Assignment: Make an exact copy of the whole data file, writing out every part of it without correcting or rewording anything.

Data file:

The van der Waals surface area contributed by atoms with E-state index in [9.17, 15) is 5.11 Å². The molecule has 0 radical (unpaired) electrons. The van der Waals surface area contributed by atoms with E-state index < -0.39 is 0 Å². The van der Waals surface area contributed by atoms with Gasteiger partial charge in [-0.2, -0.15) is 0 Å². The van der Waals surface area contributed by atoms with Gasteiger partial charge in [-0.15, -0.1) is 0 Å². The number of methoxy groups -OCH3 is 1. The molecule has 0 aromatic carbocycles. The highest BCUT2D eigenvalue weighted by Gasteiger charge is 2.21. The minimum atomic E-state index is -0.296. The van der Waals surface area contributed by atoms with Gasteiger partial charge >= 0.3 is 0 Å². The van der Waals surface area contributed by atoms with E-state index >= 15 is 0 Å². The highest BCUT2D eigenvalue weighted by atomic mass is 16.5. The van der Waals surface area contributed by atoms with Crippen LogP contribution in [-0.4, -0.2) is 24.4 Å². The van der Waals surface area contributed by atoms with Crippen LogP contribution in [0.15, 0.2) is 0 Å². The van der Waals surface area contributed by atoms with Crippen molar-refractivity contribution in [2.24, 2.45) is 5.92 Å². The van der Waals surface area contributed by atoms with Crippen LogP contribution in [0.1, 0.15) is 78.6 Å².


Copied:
The van der Waals surface area contributed by atoms with E-state index in [9.17, 15) is 5.11 Å². The molecule has 0 radical (unpaired) electrons. The van der Waals surface area contributed by atoms with E-state index < -0.39 is 0 Å². The van der Waals surface area contributed by atoms with Gasteiger partial charge in [-0.2, -0.15) is 0 Å². The van der Waals surface area contributed by atoms with Gasteiger partial charge in [-0.15, -0.1) is 0 Å². The number of methoxy groups -OCH3 is 1. The molecule has 0 aromatic carbocycles. The highest BCUT2D eigenvalue weighted by Gasteiger charge is 2.21. The minimum atomic E-state index is -0.296. The van der Waals surface area contributed by atoms with Gasteiger partial charge >= 0.3 is 0 Å². The van der Waals surface area contributed by atoms with E-state index >= 15 is 0 Å². The highest BCUT2D eigenvalue weighted by atomic mass is 16.5. The van der Waals surface area contributed by atoms with Crippen LogP contribution in [-0.4, -0.2) is 24.4 Å². The van der Waals surface area contributed by atoms with Crippen LogP contribution in [0.15, 0.2) is 0 Å². The van der Waals surface area contributed by atoms with Crippen molar-refractivity contribution in [2.24, 2.45) is 5.92 Å². The van der Waals surface area contributed by atoms with Crippen LogP contribution in [0.1, 0.15) is 78.6 Å².